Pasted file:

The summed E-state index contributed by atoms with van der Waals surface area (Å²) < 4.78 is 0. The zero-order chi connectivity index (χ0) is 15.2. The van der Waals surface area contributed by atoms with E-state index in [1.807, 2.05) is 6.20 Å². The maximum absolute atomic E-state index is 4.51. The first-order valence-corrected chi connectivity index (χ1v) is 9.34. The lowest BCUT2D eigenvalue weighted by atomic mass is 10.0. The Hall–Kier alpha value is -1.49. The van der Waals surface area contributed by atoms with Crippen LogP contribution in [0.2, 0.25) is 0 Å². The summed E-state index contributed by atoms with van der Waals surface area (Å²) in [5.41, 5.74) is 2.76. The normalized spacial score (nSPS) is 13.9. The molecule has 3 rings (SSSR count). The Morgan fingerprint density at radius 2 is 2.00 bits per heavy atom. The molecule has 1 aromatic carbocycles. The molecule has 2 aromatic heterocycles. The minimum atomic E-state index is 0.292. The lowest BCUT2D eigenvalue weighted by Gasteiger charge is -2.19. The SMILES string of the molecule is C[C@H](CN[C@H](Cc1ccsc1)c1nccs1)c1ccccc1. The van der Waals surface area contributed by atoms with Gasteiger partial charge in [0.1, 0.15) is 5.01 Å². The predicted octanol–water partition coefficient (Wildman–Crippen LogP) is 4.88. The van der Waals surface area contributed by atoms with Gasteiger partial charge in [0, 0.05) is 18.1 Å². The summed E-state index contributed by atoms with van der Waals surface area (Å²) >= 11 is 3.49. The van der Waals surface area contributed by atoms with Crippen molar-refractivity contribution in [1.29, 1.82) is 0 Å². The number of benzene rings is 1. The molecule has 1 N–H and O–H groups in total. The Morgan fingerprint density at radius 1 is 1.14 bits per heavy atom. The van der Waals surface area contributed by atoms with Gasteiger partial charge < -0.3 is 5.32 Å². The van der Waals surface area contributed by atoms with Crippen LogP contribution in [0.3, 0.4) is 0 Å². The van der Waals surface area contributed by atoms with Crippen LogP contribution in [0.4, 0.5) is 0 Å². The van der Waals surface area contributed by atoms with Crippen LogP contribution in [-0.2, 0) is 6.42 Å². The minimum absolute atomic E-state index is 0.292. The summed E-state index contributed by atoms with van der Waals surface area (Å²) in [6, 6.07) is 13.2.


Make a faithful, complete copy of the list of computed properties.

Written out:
The summed E-state index contributed by atoms with van der Waals surface area (Å²) < 4.78 is 0. The zero-order chi connectivity index (χ0) is 15.2. The van der Waals surface area contributed by atoms with E-state index in [1.807, 2.05) is 6.20 Å². The maximum absolute atomic E-state index is 4.51. The first-order valence-corrected chi connectivity index (χ1v) is 9.34. The lowest BCUT2D eigenvalue weighted by atomic mass is 10.0. The Hall–Kier alpha value is -1.49. The van der Waals surface area contributed by atoms with Crippen LogP contribution in [0.2, 0.25) is 0 Å². The summed E-state index contributed by atoms with van der Waals surface area (Å²) in [5.41, 5.74) is 2.76. The normalized spacial score (nSPS) is 13.9. The molecule has 3 rings (SSSR count). The Morgan fingerprint density at radius 2 is 2.00 bits per heavy atom. The molecule has 1 aromatic carbocycles. The molecule has 2 aromatic heterocycles. The minimum atomic E-state index is 0.292. The lowest BCUT2D eigenvalue weighted by Gasteiger charge is -2.19. The SMILES string of the molecule is C[C@H](CN[C@H](Cc1ccsc1)c1nccs1)c1ccccc1. The van der Waals surface area contributed by atoms with Gasteiger partial charge in [0.1, 0.15) is 5.01 Å². The predicted octanol–water partition coefficient (Wildman–Crippen LogP) is 4.88. The van der Waals surface area contributed by atoms with Gasteiger partial charge in [0, 0.05) is 18.1 Å². The summed E-state index contributed by atoms with van der Waals surface area (Å²) >= 11 is 3.49. The van der Waals surface area contributed by atoms with Crippen molar-refractivity contribution in [1.29, 1.82) is 0 Å². The number of benzene rings is 1. The molecule has 1 N–H and O–H groups in total. The Morgan fingerprint density at radius 1 is 1.14 bits per heavy atom. The van der Waals surface area contributed by atoms with Gasteiger partial charge < -0.3 is 5.32 Å². The van der Waals surface area contributed by atoms with Crippen LogP contribution in [0.3, 0.4) is 0 Å². The van der Waals surface area contributed by atoms with Crippen LogP contribution in [0.4, 0.5) is 0 Å². The van der Waals surface area contributed by atoms with Crippen LogP contribution in [-0.2, 0) is 6.42 Å². The minimum absolute atomic E-state index is 0.292. The summed E-state index contributed by atoms with van der Waals surface area (Å²) in [6, 6.07) is 13.2.